FEATURED ARTICLES
NEWS
June 18, 2016 | By Tricia L. Nadolny, STAFF WRITER
Looking to raise millions for a bold expansion of early childhood education, Philadelphia City Council on Thursday approved a 1.5-cent-per-ounce tax on sugar-sweetened and diet beverages, the first such tax imposed in a major U.S. city. The 13-4 vote put to bed months of speculation and at-times-bitter negotiations, but also ensured that the national spotlight will stay turned on Philadelphia for months, if not years. Critics quickly vowed a court challenge. And as the city introduces the unprecedented levy - and its economic and public-health effects come into view - experts, advocates, and legislators will surely be watching closely . Mayor Kenney, who can count this as the first major political victory of his term, called it a start to "changing the narrative of poverty in our city.
NEWS
August 26, 2016 | By Tricia L. Nadolny, Staff Writer
As Philadelphia prepares for the January launch of its tax on sweetened beverages, a new study found low-income residents in Berkeley, Calif., home of the nation's first "soda tax," are not just consuming fewer sugary drinks. They are making a healthy substitution - water. The study by University of California, Berkeley researchers found sugary drink consumption in low-income neighborhoods fell by 21 percent five months after the tax went into effect, while water consumption rose by 63 percent.
NEWS
January 9, 2012
With a first-year record like Gov. Corbett's, it's a good thing he still has three more years to go. Or maybe not. Another three years could give Corbett time to make some progress, at least, toward pressing issues facing the state - like fixing roads and bridges, or making natural-gas drillers pay their fair share. There even may be time to do something about handgun violence that tragically ends hundreds of Pennsylvanians' lives annually (were the governor not such a gun-rights stalwart)
NEWS
March 11, 2012 | By Jan Hefler, Inquirer Staff Writer
  There's budget trouble in Medford, an affluent Norman Rockwell suburb with two newly renovated fire halls, respected schools, and a variety of lush parks. Despite the recent economic turmoil and the township's apparently insatiable demand for amenities, its tax rate stayed flat from 2006 to 2010 and went up only slightly last year. And that is precisely why the Burlington County community now faces a financial emergency, say leaders of the five-member, all-Republican Town Council and a chorus of budget experts.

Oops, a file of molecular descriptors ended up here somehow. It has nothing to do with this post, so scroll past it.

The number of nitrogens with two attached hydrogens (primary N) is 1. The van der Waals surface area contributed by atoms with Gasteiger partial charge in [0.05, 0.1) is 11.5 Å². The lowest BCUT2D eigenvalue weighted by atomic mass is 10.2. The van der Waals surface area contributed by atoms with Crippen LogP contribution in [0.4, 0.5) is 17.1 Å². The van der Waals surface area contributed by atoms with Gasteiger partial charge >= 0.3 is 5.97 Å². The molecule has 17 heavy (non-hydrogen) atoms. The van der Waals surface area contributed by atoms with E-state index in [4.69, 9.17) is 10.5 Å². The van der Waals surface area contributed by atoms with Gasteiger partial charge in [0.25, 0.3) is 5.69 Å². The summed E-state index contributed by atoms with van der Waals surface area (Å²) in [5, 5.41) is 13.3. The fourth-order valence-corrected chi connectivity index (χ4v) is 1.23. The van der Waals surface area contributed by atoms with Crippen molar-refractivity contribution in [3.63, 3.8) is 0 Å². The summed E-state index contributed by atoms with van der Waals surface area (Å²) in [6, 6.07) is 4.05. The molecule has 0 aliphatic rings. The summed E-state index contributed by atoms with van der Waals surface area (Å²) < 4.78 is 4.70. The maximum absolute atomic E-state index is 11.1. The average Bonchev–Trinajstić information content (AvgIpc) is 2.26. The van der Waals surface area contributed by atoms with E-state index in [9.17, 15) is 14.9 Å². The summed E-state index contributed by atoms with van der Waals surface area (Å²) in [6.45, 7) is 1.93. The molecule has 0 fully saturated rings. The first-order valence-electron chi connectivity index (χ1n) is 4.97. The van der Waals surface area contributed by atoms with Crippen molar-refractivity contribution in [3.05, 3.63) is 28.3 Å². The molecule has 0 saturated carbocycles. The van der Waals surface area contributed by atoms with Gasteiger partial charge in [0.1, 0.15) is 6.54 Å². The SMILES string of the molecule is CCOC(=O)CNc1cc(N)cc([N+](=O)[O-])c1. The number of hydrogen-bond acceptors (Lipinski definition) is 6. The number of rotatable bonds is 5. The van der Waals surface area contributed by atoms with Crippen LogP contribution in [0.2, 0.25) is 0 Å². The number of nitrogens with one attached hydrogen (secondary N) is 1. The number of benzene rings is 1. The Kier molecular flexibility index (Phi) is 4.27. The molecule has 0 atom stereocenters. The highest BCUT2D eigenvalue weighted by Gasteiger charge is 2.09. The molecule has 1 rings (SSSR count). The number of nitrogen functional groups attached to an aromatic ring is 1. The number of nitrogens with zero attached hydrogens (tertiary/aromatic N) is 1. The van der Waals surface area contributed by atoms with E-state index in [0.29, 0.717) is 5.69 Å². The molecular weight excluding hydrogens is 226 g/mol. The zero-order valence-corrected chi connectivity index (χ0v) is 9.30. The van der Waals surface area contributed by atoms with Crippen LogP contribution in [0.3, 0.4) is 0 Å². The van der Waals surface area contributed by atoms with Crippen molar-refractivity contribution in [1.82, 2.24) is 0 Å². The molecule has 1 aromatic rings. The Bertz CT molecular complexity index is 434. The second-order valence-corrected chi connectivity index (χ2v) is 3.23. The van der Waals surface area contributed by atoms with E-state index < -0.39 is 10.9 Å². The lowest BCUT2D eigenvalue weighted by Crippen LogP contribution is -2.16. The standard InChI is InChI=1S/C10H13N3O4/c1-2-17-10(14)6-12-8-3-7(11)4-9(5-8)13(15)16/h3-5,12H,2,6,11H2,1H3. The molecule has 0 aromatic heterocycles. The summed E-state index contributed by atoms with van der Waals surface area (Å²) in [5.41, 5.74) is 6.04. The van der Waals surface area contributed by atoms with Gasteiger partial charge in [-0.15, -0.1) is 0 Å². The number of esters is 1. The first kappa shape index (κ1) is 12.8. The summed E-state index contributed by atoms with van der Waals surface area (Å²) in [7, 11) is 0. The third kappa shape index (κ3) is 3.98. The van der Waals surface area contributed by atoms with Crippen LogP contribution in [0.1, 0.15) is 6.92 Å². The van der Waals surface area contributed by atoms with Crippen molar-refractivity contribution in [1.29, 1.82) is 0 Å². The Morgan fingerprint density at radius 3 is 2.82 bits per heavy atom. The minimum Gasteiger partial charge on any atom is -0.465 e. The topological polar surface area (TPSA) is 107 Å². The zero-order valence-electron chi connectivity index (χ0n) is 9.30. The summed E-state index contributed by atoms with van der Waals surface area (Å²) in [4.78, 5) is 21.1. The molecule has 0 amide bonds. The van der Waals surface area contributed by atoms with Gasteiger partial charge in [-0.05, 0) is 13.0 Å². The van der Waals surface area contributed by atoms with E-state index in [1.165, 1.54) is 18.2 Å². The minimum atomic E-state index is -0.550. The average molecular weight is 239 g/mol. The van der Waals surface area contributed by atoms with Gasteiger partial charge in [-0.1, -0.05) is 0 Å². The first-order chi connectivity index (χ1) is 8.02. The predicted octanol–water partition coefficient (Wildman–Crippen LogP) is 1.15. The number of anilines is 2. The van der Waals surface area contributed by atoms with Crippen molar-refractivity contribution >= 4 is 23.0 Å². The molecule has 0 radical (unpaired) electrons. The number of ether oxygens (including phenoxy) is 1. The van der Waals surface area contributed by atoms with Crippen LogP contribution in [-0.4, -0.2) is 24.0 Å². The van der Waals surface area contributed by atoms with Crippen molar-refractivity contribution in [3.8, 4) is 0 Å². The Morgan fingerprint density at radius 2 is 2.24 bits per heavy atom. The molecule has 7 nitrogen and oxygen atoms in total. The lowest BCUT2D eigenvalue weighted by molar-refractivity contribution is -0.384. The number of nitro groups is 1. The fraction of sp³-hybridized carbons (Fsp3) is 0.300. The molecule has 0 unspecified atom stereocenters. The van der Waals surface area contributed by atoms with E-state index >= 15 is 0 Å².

NEWS
September 20, 2016 | By Bob Dick
  Imagine you find a way to help others live healthier lives, and this passion leads you to invest your savings to start a related small business. Now, imagine state government taking it all away from you with the stroke of a pen. This is the reality facing hundreds of Pennsylvania "vape" shop owners who employ more than 1,000 people - they went to bed one night living their dreams and woke up the next morning facing a nightmare. In July, lawmakers passed a $650 million tax hike to pay for a $1.6 billion spending increase.
NEWS
March 11, 2010
MAYOR NUTTER is constantly crying poor and trying to charge taxpayers more fees or provide fewer services. His new plan is to charge a weekly trash fee to help the city raise needed funds. Then, in the same day's paper is an article on Nutter appointing a former city official to a position heading the Office of Economic Opportunity. In plain English, this position is aimed at getting 25 percent of all city contracts to go to minority- or female-owned businesses. But the real kicker is that her salary will be $135,000.
NEWS
September 1, 1990
For a country that's short of cash and repelled by Wall Street greed, this proposal sounds like a winner: Tax the sale of stocks and bonds. At a penny for every $2 worth of securities, such a levy would bring in about $12 billion a year. And it would fall most heavily on the fast-buck artists who buy and sell securities for speculative gain, not long-term investment. Or so the pitch goes. Unfortunately, even though the tax sounds small, it probably would jolt financial markets.